Nicomăchus in Harpers Dictionary of Classical Antiquities (1898)
Of Gerasa, in Arabia, a follower of the Pythagorean philosophy, about A.D. 150. He composed an introduction to mathematics in two books and a hand-book on harmony, of which only the first book is preserved entire, the second consisting of two fragments, which cannot be said, with certainty, to come from Nicomachus. The first-mentioned work gives valuable information as regards the arithmetic of the Greeks in earlier times. It was translated into Latin by Boetius, and has been edited by Hoche (1863). The musical work was edited by Meibomius (Amst. 1652).
Nicomachus in Wikipedia
Nicomachus (Greek: Νικόμαχος; c. 60 – c. 120) was an important mathematician in the ancient world and is best known for his works Introduction to Arithmetic (Arithmetike eisagoge) and Manual of Harmonics in Greek. He was born in Gerasa, Roman Syria (now Jerash, Jordan), and was strongly influenced by Aristotle. He was a Pythagorean.
Little is known about the life of Nicomachus except that he was a Pythagorean and that he came from Gerasa. The age in which he lived (c. 100 AD) is only known because he mentions Thrasyllus in his Manual of Harmonics, and because his Introduction to Arithmetic was apparently translated into Latin in the mid 2nd century by Apuleius. His Manual of Harmonics was addressed to lady of noble birth, at whose request Nicomachus wrote the book, which suggests that he was a respected scholar of some status. He mentions his intent to write a more advanced work, and how the journeys he frequently undertakes leaves him short of time.
Introduction to Arithmetic
Introduction to Arithmetic (Greek: Ἀριθμητικὴ εἰσαγωγή), the lesser work on arithmetic. As a Neo-Pythagorean, Nicomachus was often more interested in the mystical properties of numbers rather than their mathematical properties. He distinguishes between the wholly conceptual immaterial number, which he regards as the 'divine number', and the numbers which measure material things, the 'scientific' number. He writes extensively on numbers, especially on the significance of prime numbers and perfect numbers and argues that arithmetic is ontologically prior to the other mathematical sciences (music, geometry, and astronomy), and is their cause. Boethius' De institutione arithmetica is in large part a Latin translation of this work.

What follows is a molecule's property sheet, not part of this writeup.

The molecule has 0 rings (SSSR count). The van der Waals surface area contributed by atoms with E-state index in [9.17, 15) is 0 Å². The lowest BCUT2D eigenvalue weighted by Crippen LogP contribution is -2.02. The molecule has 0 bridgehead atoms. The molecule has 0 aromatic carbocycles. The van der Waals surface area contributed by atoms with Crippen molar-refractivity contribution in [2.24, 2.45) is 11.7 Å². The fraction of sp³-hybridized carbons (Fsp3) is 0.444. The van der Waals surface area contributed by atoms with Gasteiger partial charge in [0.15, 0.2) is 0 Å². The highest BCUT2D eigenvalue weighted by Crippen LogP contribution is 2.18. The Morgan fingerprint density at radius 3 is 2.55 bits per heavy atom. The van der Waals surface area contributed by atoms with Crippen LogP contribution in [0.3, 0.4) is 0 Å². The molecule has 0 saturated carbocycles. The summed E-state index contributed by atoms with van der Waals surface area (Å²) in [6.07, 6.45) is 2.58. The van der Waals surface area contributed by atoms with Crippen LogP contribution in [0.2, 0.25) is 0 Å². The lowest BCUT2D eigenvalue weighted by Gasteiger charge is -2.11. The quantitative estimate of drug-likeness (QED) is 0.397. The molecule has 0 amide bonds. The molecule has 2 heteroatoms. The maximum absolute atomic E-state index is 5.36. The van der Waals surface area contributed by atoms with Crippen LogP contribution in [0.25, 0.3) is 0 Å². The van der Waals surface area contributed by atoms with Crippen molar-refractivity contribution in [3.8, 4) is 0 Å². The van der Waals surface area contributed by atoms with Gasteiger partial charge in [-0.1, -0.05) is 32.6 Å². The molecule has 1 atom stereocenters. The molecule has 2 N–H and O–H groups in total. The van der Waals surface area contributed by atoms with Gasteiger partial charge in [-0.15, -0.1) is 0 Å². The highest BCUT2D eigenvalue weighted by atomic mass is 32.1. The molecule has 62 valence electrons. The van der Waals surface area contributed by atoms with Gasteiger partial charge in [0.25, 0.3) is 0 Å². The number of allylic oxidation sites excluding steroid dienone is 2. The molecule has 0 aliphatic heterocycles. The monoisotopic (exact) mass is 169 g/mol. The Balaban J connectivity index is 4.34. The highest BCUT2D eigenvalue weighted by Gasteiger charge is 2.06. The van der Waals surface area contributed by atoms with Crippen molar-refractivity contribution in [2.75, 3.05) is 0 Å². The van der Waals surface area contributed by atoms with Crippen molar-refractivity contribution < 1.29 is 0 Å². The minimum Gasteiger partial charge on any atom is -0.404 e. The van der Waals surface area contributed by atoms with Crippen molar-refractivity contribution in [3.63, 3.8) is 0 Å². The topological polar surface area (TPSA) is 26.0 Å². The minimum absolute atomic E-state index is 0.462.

Manual of Harmonics
Manual of Harmonics (Greek: Ἐνχειρίδιον ἁρμονικῆς). This is the first important music theory treatise since the time of Aristoxenus and Euclid. It provides the earliest surviving record of the story of Pythagoras's epiphany outside a smithy that pitch is determined by numeric ratios. Nicomachus also gives the first in depth account of the relationship between music and the ordering of the universe via the "music of the spheres." Nicomachus's discussion of the governance of the ear and voice in understanding music unites Aristoxenian and Pythagorean concerns, normally regarded as antitheses. In the midst of theoretical discussions, Nicomachus also describes the instruments of his time, also providing a valuable resource. In addition to the Manual, ten extracts survive from what appear to have originally been a more substantial work on music.
The works which are lost are:
* Art of Arithmetic (Greek: Τεχνη ἀριθμητικῆ), the larger work on arithmetic, mentioned by Photius.
* A larger work on music, promised by Nicomachus himself, and apparently referred to by Eutocius in his comment on the sphere and cylinder of Archimedes.
* An Introduction to Geometry, referred to by Nicomachus, although whether it was his work in unclear.
* Theology of Arithmetic (Greek: Θεολογούμενα ἀριθμητικῆς), on the Pythagorean mystical properties of numbers in two books mentioned by Photius. There is an extant work sometimes attributed to Iamblichus under this title written two centuries later which contains a great deal of material thought to have been copied or paraphrased from Nicomachus' work.
* A Life of Pythagoras, one of the main sources used by Porphyry and Iamblichus, for their (extant) Lives of Pythagoras.
* A collection of Pythagorean dogmata, referred to by Iamblichus.
* On Egyptian festivals (Greek: Περὶ ἑορτῶν Αἰγυπτίων), is mentioned by Athenaeus, but whether by this Nicomachus is uncertain.